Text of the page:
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Consequently metaphysical or rational psychology logically follows empirical or phenomenal psychology.

The careful observation, description, and analysis of the activities of the mind lead up to our philosophical conclusions as to the inner nature of the subject and the source of those activities.

However, the spread of the positivist or phenomenalist view of the science of psychology has resulted in a very widely adopted identification of mind merely with the conscious states, ignoring any principle or subject to which these states belong.

The mind in this sense is only the sum of the conscious processes or activities of the individual with their special modes of operating.

Whilst in German at all events the word seele has been in general acceptance among psychologists, the great majority of English writers on mental life completely shun the use of the corresponding English word, as seemingly perilous to their philosophical reputation.

Even the most orthodox representatives of the Scotch school rigorously boycotted the word, so that "the nature and attributes of the Human Mind", came to be recognized as the proper designation of the subject matter of psychology, even amongst those who believed in the reality of an immaterial principle, as the source of man's conscious life.

(Greek nous ; Latin mens , German Geist , Seele ; French ame esprit ).

The word mind has been used in a variety of meanings in English, and we find a similar want of fixity in the connotation of the corresponding terms in other languages.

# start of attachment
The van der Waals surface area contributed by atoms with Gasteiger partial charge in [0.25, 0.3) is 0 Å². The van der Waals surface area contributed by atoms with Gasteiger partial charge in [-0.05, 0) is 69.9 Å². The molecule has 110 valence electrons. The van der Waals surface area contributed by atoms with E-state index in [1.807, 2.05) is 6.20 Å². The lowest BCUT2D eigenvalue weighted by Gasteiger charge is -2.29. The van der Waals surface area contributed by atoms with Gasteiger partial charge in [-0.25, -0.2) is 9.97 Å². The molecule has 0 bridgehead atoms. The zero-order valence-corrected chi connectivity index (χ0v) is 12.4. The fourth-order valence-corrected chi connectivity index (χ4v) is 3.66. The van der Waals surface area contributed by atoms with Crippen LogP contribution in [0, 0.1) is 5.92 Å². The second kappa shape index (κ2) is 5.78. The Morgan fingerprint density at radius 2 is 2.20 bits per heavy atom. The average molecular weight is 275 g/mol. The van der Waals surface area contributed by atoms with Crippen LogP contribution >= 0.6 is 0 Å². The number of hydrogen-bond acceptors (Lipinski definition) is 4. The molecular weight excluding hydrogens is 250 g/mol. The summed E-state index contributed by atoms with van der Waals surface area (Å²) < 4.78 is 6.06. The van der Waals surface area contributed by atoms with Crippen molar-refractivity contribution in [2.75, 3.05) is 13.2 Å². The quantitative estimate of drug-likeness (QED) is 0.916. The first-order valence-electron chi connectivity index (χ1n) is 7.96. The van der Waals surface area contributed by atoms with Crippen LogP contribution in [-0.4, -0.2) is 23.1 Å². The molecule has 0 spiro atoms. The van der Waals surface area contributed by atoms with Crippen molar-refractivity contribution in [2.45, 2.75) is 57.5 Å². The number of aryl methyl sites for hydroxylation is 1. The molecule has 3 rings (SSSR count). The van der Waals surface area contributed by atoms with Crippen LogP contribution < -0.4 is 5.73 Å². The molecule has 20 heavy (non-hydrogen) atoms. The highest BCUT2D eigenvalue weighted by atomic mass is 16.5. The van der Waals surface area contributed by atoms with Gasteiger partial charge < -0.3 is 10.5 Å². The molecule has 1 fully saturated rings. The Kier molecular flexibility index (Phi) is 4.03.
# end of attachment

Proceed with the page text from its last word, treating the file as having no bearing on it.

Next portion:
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The Latin word, mens , was employed in much the same sense. Thomas, who represents the general scholastic usage, derives mens from metior (to measure).But the adoption of this phraseology must not cause us to lose sight of the fact that along with the action there is the agent, that underlying the forms of mental behaviour there is the being which behaves.The connection of our abiding personal identity, nay the simplest exercise of self-conscious memory, compels us to acknowledge the reality of a permanent principle, the subject and connecting bond of the transitory states.In favour of the doctrine of unconscious mental processes have been urged the fact that many of our ordinary sensations arise out of an aggregate of impressions individually too faint to be separately perceivable, the fact that attention may reveal to us experiences previously unnoticed, the fact that unobserved trains of thought may result in sudden reminiscences, and that in abnormal mental conditions hypnotized, somnambulistic, and hysterical patients often accomplish difficult intellectual feats whilst remaining utterly unaware of the rational intermediate steps leading up to the final results.On the other side it is urged that most of those phenomena can be accounted for by merely subconscious processes which escape attention and are forgotten; or, at all events, by unconscious cerebration, the working out of purely physical nervous processes without any concomitant mental state till the final cerebral situation is reached, when the corresponding mental act is evoked.

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